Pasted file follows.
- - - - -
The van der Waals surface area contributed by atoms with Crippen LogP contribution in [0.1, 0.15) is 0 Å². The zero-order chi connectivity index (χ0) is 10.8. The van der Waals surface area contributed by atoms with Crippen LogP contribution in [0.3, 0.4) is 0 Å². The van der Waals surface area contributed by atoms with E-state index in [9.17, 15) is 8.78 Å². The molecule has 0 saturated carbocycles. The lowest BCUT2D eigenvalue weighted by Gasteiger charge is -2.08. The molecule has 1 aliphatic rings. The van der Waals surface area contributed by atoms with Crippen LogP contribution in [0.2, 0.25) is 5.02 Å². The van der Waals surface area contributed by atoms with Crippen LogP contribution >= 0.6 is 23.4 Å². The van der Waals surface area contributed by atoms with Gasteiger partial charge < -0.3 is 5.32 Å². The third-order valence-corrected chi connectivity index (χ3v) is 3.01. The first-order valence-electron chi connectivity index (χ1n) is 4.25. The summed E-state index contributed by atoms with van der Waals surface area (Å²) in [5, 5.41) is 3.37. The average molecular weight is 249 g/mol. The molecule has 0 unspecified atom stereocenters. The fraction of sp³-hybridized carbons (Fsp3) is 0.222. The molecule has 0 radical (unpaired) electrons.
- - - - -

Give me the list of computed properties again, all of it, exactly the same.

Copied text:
The van der Waals surface area contributed by atoms with Crippen LogP contribution in [0.1, 0.15) is 0 Å². The zero-order chi connectivity index (χ0) is 10.8. The van der Waals surface area contributed by atoms with Crippen LogP contribution in [0.3, 0.4) is 0 Å². The van der Waals surface area contributed by atoms with E-state index in [9.17, 15) is 8.78 Å². The molecule has 0 saturated carbocycles. The lowest BCUT2D eigenvalue weighted by Gasteiger charge is -2.08. The molecule has 1 aliphatic rings. The van der Waals surface area contributed by atoms with Crippen LogP contribution in [0.2, 0.25) is 5.02 Å². The van der Waals surface area contributed by atoms with Crippen LogP contribution >= 0.6 is 23.4 Å². The van der Waals surface area contributed by atoms with Gasteiger partial charge < -0.3 is 5.32 Å². The third-order valence-corrected chi connectivity index (χ3v) is 3.01. The first-order valence-electron chi connectivity index (χ1n) is 4.25. The summed E-state index contributed by atoms with van der Waals surface area (Å²) in [5, 5.41) is 3.37. The average molecular weight is 249 g/mol. The molecule has 0 unspecified atom stereocenters. The fraction of sp³-hybridized carbons (Fsp3) is 0.222. The molecule has 0 radical (unpaired) electrons.